Then as the schemes are unfolding, boom boom boom Zan is killed (in a sudden but inevitable betrayal) and her body is recycled. Spoiler alert: Zan isn’t actually dead and then begins the quest up from the centre of the world back to the surface where all the political machinations we’re just getting used to are happening. This is where I really loved the book because it takes the simple set-up and then shows how big a world is and how surface-based civil wars are kind of just the equivalent of White House cabinet shuffles to get ignored by the people who don’t live that life. It takes it a bit more towards a fantasy-novel quest narrative as Zan comes closer to reclaiming her memories, but by the end we do get back to the worldships hurtling through space, don’t worry.

I tried to explain this book while I was in the middle of it and it was difficult; I got immersed in the details of womb-swapping and blood-drinking bonding rituals and cephalopod guns and not knowing exactly where it was going made it hard to see the big picture. Once you’re done though, it works really well, and what appeared to be chaotic was merely complex.

If you like big scifi stories and can handle technology being mostly biological (which does make for a lot of mucous throughout) I heartily recommend The Stars are Legion.

book review: fifteen dogs

The idea behind André Alexis’ novel Fifteen Dogs is that Apollo and Hermes lay a bet on whether it would be possible for a dog to die happy if given human consciousness. To settle the bet they grant fifteen dogs in a Toronto veterinary office consciousness and see what happens, and that’s what the novel is about.

For some reason going in I’d assumed there would be one chapter for each of the dogs, but that’s not how it worked out. Some of the dogs came to a bad end right away, and then a pack was formed and eventually dissolved.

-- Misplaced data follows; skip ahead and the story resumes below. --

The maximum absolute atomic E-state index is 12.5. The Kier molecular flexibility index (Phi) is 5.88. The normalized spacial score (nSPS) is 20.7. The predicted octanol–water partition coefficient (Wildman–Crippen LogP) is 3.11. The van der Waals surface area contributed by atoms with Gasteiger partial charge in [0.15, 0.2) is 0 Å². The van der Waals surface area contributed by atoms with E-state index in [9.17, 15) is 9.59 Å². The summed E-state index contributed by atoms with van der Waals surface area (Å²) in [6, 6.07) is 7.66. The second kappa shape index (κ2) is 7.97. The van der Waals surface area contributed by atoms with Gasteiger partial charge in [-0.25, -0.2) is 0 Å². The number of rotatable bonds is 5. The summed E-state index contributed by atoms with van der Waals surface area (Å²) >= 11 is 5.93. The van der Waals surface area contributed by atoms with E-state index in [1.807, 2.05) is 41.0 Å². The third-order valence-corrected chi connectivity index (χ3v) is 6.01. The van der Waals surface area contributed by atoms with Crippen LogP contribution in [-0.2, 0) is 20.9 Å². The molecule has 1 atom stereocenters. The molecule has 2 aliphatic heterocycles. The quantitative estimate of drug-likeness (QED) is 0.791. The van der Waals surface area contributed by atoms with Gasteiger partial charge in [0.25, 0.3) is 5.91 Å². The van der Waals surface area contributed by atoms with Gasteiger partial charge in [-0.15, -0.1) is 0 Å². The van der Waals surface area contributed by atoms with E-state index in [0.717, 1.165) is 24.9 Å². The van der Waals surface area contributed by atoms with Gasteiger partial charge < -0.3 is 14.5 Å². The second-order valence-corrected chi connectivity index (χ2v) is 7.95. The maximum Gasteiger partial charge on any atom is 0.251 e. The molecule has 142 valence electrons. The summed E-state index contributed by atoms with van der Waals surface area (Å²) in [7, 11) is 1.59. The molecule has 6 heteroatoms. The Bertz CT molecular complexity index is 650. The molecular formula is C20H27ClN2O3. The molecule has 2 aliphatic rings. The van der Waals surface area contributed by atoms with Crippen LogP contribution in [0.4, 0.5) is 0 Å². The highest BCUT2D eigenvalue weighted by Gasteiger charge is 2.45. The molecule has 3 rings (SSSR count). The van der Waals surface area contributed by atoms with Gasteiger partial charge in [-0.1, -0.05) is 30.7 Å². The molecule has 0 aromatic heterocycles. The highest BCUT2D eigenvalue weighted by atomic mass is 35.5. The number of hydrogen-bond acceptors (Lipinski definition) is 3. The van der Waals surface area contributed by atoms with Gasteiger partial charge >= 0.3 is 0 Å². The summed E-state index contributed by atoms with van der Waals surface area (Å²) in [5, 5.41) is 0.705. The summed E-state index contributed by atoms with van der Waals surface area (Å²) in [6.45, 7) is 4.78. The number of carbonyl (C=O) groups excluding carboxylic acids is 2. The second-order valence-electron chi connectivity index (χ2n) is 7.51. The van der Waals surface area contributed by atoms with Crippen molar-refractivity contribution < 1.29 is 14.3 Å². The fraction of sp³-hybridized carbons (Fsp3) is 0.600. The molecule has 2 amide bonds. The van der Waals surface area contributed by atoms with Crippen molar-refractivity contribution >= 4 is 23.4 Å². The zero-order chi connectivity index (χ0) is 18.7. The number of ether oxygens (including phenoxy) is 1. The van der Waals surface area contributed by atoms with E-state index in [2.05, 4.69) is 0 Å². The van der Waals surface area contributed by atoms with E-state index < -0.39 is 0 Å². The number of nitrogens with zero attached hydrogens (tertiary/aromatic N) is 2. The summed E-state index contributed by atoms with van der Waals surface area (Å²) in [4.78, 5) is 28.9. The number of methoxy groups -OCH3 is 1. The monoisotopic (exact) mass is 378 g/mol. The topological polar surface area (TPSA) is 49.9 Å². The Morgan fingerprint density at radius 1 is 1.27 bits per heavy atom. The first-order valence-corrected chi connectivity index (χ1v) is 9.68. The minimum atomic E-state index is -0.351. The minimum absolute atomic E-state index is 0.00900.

It was a story about language and about the purpose of consciousness and about finding a place in a world that wants beings to fit a certain mould. It was a good book.

I really liked it but it shouldn’t have won Canada Reads this year. The question the program asked was “what book do Canadians need to read right now?” or along those lines. As soon as you’re introducing Canada you’re making this a political question and the political inhabitants of the nation state of Canada with its history *need* to read something like The Break.

book review: the girl in the road

One of my coworkers recently did a display in our library called “The One With The Girl” which was full of all these books with Girl in the title (The Girl on the Train, The Girl With the Dragon Tattoo, Gone Girl, stuff like that). Weirdly enough, she missed Monica Byrne’s The Girl in the Road. But when I spotted it on a non-display shelf the Girl display had been replaced for World Water Day, so I was standing there with a book in my hand and nothing to do but read it. Oh woe. I had to read a book.

I really liked it.

There are two storylines, set in the mid-late 21st century. One is about a woman, Meena, who is fleeing her hometown in southern India because of a snake in her bed, which she is sure was an Ethiopian terror attack targeting her.

The other story is about a little girl, Mariama, in West Africa who stows away on a transport truck taking oil to Ethiopia. She’s looked after by the drivers and by the goddess they meet on the road.